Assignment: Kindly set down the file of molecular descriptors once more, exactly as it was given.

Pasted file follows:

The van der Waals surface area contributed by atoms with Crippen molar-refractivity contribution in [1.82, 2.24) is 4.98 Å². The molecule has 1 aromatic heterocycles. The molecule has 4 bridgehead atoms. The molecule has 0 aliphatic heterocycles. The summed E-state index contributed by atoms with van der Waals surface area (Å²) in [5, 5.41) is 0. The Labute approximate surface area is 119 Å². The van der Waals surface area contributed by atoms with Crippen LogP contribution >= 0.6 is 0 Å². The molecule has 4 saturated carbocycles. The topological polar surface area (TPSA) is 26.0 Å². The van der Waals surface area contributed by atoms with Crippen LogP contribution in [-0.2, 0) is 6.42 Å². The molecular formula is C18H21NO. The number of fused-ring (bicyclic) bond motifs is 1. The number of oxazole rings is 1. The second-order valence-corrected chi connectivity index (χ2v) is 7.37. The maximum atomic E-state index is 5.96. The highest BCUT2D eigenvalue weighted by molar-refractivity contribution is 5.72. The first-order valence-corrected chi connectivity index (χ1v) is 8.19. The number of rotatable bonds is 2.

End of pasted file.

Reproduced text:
The van der Waals surface area contributed by atoms with Crippen molar-refractivity contribution in [1.82, 2.24) is 4.98 Å². The molecule has 1 aromatic heterocycles. The molecule has 4 bridgehead atoms. The molecule has 0 aliphatic heterocycles. The summed E-state index contributed by atoms with van der Waals surface area (Å²) in [5, 5.41) is 0. The Labute approximate surface area is 119 Å². The van der Waals surface area contributed by atoms with Crippen LogP contribution >= 0.6 is 0 Å². The molecule has 4 saturated carbocycles. The topological polar surface area (TPSA) is 26.0 Å². The van der Waals surface area contributed by atoms with Crippen LogP contribution in [-0.2, 0) is 6.42 Å². The molecular formula is C18H21NO. The number of fused-ring (bicyclic) bond motifs is 1. The number of oxazole rings is 1. The second-order valence-corrected chi connectivity index (χ2v) is 7.37. The maximum atomic E-state index is 5.96. The highest BCUT2D eigenvalue weighted by molar-refractivity contribution is 5.72. The first-order valence-corrected chi connectivity index (χ1v) is 8.19. The number of rotatable bonds is 2.